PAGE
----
The Ennis School Board approved this year’s budget at Monday night’s meeting after tabling the decision two weeks ago over questions of how much money to tax district residents for the adult education program.
The board voted 4-1 to approve the budget. Again, board member Lisa Frye was the loan dissenting vote on passing the budget.
Her concern with the budget wasn’t just the taxes being levied for adult education, but what she saw as a misuse of tax dollars both out of the transportation and adult education funds.
State law says that the transportation fund must only be used to get students to and from school, Frye said. Yet the district continues to spend transportation money on the operation and maintenance of activity busses.
In 2006, the school district bought a house with transportation funds, she said. The house is currently being rented to teachers, Frye said after the meeting.
“That was six years ago,” board member Jim McNally told Frye.
Still, she doesn’t feel her questions have been answered about how money is being spent out of the budget and she would like more clarification about expenditures, before she approved a budget, Frye said.
“Which ones are you unsure of?” McNally asked Frye.
“A lot of them,” she responded.
It just didn’t make sense to approve an overall budget without seeing a detailed plan of where the funds were going to be used, Frye said.
“I have not a doubt in my mind that we have been paying claims out of those funds (transportation and adult education) that are not appropriate,” she said after the meeting.
This year’s budget for the Ennis School District represents about a $1.2 million decrease from last year’s budget, Walsh said. Over the past two years, the district’s budget has dropped by about $2.3 million.
However, the $250,000 for adult education that caused the school board members concern at the meeting two weeks ago remained in the budget.
The $250,000 represents this year’s tax burden to district residents and will boost the adult education funds for the district to about $3 million.
The funds are needed to continue to expand the program as the new school building is completed and the district can house a more expansive adult education program, Walsh said.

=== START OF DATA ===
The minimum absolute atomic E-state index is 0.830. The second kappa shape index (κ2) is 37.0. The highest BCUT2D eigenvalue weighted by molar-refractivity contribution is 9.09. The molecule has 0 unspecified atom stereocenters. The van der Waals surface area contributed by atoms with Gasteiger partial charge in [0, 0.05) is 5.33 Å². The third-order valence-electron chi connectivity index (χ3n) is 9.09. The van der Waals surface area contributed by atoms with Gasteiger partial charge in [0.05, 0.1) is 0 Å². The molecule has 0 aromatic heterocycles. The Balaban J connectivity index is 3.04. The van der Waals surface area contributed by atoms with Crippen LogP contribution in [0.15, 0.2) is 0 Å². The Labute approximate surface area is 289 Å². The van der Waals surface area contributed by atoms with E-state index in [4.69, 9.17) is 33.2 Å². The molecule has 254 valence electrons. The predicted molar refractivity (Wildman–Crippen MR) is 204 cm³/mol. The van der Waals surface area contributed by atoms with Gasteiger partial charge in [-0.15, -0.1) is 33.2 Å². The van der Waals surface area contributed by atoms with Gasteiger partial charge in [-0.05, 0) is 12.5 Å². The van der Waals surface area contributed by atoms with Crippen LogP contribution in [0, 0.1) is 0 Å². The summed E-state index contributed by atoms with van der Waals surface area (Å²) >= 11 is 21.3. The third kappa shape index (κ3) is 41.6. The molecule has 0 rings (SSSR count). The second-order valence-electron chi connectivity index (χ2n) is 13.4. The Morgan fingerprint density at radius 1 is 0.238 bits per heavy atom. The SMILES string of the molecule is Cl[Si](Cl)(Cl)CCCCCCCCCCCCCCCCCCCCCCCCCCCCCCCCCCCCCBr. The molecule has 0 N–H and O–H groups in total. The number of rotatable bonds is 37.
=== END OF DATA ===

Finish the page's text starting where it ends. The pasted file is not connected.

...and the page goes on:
The district plans on spending about $200,000 to $400,000 this school year on the program, he said.
“What we’re attempting to do is build up reserves,” said board chairman Marc Glines after the meeting. “I don’t expect to be asking the public for more adult education funds. Our game plan is to not ask for any more adult education funds in the future.”
When the budget was opened for public comment, people again voiced their frustrations with the school district.
“I don’t see why you don’t have a description there of what’s getting paid out of which fund,” said Jim Frey.
Ed Totten voiced his concern with what he saw as a lack of preparation by the school board.
“Please do your homework,” Totten said. “You should come armed to the teeth to prove to us you are spending our money properly.”
Kelly Robinson echoed Totten.
“Here we are at this critical moment and to me the board still doesn’t seem like they have enough information or have done their homework to see where we are really at … as a taxpayer that’s really frustrating,” Robinson said.
However, the complaints against the school board at the meeting seemed to represent some of the comments that have been swirling around the community, said teacher Colleen McNally, whose husband Jim is a school board member.
“There’s been so many misrepresentations – the stuff that’s been out in this community has been so far out of line,” McNally said. “This school is for those kids. It’s not for some of you people who don’t have much to do.”
After the meeting, Glines commented about the contentious meeting.
The school board and Walsh have continued to take the high road during the last year of controversy, he said.
“One facet is ready to move forward, the other facet is sour grapes,” Glines said. “We’ve always tried to do what’s best for the community and best for our students.”
He also said the school board needed to make a better effort to get more information out to the public.
“We need to make sure as a school district they get their questions answered,” he said. “We have not been giving the public all the information they obviously want.”
However, continuing on with business as usual including not addressing concerns people have with the budget and keeping Walsh as superintendent isn’t the way to address the division within the community, Frye said after the meeting.
“They talk about healing in the newspaper and I don’t see that happening,” she said.